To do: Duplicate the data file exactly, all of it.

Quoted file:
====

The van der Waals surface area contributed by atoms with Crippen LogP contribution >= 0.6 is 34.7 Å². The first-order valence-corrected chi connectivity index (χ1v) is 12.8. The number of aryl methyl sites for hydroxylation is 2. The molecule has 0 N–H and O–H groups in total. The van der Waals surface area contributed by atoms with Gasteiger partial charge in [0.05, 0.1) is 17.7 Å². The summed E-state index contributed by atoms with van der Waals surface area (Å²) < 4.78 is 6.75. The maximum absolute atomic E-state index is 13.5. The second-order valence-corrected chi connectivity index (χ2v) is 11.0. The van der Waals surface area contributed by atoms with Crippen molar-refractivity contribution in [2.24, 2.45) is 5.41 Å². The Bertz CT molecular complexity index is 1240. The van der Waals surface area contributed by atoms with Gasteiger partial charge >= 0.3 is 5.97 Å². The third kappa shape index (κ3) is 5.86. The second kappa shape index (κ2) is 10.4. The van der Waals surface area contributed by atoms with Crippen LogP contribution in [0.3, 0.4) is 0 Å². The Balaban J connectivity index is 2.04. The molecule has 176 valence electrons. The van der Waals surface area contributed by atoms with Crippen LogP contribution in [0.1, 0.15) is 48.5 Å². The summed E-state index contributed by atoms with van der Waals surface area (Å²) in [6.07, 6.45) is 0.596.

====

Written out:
The van der Waals surface area contributed by atoms with Crippen LogP contribution >= 0.6 is 34.7 Å². The first-order valence-corrected chi connectivity index (χ1v) is 12.8. The number of aryl methyl sites for hydroxylation is 2. The molecule has 0 N–H and O–H groups in total. The van der Waals surface area contributed by atoms with Gasteiger partial charge in [0.05, 0.1) is 17.7 Å². The summed E-state index contributed by atoms with van der Waals surface area (Å²) < 4.78 is 6.75. The maximum absolute atomic E-state index is 13.5. The second-order valence-corrected chi connectivity index (χ2v) is 11.0. The van der Waals surface area contributed by atoms with Crippen molar-refractivity contribution in [2.24, 2.45) is 5.41 Å². The Bertz CT molecular complexity index is 1240. The van der Waals surface area contributed by atoms with Gasteiger partial charge >= 0.3 is 5.97 Å². The third kappa shape index (κ3) is 5.86. The second kappa shape index (κ2) is 10.4. The van der Waals surface area contributed by atoms with Crippen LogP contribution in [0.3, 0.4) is 0 Å². The Balaban J connectivity index is 2.04. The molecule has 176 valence electrons. The van der Waals surface area contributed by atoms with Crippen LogP contribution in [0.1, 0.15) is 48.5 Å². The summed E-state index contributed by atoms with van der Waals surface area (Å²) in [6.07, 6.45) is 0.596.